I'm glossing over some terminology here for the sake of not confusing you, but this is the essence of where scales and names come from. The really important thing that I want you to take from this is that, as I said, scales don't start or begin anywhere, they simply are. Scales are sets of notes that sound a certain way together: A minor sounds like A is the home note, and it normally sounds sad, or at least not happy.

How you play scales, what you do with all those notes, where you start or end, that's all up to you.
I'm sorry but your post doesn't make your problem very clear I'm afraid, is it possible for you to post a video of what is going wrong, so we can get a better understanding?
cdgraves, while all of what you're saying is true, I think you may have missed some details in the OP/thread: they're asking about whether to use the middle or ring fingers in the middle of the shape, not whether or not to involve the pinky. The OP makes it clear that the pinky is being used either way.
Donaldosguitar generally the 1-2 (i.e. index middle) pair is the strongest finger pairing in terms of independence, there's reasons that the others aren't generally as strong involving tendons and the precise biomechanics of the hand. In essence though, the 1-2 pair is the strongest.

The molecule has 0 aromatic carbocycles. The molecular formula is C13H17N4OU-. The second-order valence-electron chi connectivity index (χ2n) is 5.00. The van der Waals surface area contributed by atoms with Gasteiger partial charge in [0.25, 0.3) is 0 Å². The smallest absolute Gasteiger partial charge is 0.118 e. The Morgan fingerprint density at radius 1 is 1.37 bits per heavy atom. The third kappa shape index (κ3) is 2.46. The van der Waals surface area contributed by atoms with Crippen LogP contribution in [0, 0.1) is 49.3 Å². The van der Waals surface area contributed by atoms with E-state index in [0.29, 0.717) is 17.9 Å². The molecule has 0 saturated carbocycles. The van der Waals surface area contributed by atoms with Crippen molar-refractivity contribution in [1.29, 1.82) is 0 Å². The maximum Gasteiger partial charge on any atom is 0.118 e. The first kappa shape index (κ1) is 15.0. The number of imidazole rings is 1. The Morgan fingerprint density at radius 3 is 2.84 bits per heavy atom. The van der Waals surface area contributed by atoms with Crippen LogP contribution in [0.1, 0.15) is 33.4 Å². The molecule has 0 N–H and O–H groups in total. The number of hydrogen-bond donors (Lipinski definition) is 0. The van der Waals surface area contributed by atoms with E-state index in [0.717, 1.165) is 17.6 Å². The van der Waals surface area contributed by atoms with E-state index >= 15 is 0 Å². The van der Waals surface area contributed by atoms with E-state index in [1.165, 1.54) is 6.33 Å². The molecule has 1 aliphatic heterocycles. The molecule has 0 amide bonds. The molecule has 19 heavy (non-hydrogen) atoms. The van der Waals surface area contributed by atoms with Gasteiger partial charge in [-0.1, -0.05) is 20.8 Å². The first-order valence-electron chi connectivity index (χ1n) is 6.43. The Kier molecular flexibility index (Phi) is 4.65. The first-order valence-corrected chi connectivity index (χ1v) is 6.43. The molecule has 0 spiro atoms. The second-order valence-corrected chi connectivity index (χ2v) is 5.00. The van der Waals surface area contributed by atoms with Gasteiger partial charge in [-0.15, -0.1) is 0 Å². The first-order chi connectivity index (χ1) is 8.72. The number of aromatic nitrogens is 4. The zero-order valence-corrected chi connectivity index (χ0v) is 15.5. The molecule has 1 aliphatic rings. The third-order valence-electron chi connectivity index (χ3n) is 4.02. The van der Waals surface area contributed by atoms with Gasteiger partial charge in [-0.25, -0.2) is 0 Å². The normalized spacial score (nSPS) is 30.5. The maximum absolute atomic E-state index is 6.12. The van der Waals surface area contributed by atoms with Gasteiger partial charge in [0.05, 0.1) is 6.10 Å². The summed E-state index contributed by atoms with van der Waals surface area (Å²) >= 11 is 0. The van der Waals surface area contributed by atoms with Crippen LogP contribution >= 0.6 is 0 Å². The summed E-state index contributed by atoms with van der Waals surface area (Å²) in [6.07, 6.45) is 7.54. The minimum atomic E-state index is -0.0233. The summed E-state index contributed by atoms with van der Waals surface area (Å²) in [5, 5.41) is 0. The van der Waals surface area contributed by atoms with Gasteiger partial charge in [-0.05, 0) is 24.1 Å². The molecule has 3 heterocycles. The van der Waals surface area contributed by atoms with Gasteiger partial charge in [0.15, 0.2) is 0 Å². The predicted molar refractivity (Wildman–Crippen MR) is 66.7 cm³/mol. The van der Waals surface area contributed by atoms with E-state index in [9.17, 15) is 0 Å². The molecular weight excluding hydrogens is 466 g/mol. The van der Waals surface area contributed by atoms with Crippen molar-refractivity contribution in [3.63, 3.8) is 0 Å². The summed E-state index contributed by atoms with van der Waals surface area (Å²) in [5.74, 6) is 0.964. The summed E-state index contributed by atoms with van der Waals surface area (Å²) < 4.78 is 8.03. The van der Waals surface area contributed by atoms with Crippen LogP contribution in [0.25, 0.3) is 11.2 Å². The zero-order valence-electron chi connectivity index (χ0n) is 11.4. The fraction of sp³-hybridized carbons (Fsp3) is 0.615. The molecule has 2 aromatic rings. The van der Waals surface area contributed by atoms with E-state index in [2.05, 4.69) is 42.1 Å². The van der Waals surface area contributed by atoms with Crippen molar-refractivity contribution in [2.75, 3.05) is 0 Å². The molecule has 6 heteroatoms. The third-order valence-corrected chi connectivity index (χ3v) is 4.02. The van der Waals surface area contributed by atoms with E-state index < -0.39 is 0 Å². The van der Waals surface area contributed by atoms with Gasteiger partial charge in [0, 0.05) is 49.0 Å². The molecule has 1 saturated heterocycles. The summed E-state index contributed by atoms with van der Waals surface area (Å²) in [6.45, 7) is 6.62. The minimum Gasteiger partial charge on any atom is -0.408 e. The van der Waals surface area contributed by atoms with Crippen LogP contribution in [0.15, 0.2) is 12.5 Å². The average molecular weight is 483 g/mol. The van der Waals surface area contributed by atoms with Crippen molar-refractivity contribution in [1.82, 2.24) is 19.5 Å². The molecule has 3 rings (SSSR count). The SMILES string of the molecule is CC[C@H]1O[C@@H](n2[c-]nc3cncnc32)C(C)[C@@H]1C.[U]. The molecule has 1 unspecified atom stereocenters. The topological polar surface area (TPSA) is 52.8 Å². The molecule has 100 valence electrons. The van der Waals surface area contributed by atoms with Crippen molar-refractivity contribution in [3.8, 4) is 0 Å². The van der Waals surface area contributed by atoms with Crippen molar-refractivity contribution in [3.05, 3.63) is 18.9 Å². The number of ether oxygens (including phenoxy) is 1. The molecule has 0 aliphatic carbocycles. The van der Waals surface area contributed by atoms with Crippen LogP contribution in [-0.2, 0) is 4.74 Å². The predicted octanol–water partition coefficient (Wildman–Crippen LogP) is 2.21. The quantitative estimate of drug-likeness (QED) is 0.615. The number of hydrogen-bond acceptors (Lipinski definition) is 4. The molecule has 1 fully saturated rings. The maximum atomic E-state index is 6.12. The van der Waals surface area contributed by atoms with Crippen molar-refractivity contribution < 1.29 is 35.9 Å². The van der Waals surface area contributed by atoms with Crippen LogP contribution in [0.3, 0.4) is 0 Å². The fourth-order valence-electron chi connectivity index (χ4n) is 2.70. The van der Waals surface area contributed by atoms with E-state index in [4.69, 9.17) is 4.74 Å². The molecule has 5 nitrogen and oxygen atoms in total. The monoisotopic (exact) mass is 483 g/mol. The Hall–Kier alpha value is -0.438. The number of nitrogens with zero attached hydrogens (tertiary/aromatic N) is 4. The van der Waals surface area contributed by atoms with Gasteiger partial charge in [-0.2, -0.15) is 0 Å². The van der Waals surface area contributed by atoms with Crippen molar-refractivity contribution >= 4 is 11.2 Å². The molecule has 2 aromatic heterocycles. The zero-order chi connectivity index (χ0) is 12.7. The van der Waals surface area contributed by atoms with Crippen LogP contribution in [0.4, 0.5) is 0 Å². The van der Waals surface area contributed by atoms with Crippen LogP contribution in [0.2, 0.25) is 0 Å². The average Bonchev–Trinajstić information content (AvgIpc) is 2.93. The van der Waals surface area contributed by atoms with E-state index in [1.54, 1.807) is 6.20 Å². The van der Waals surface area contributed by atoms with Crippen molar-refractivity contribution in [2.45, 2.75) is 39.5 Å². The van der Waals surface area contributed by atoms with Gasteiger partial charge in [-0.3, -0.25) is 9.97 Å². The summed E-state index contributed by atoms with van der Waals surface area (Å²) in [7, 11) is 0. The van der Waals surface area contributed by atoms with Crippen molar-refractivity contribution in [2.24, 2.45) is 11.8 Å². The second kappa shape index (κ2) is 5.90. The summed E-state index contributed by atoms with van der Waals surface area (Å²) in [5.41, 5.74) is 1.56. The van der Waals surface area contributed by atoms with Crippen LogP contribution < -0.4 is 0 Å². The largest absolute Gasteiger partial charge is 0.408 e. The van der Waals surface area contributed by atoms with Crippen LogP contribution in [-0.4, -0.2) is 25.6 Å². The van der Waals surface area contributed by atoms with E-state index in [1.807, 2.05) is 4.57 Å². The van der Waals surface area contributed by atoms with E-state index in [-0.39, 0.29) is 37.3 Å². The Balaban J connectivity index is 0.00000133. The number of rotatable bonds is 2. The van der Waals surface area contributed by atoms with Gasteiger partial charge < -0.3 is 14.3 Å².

pantelis57 this thread is nearly 8 years old at this point, please don't resurrect old threads like that.

Closing it.
Quote by KGC1
Is the world really this lazy where they can't even figure out something painfully obvious?

Well I'm glad you were magically born with knowledge of all things guitar and didn't have to ask questions, nor take lessons, nor learn anything at all.

Meanwhile, for us mere mortals, we're asking questions and not being arseholes just because we might know the answer.

Don't be a dick. You're clearly at a point where you've learned a lot but you're not at the point of reflecting on how far you've come, where you started from, or how it might feel to be someone who is just starting out. Please think more about your responses in future and consider what is actually going to help people, not what's just going to make you feel like the BSD because you know something someone else doesn't.
Thing is, building chords can be done however you like, you put a bunch of notes together you think sound cool and you've got yourself an awesome chord!

The problems really start when you want to name the damn things

Seriously though, I wouldn't be too worried about how to build chords from a theory point of view; it's always going to be awesome to be able to name them and all that but the important thing is that you put some notes together in a way that you like the sound of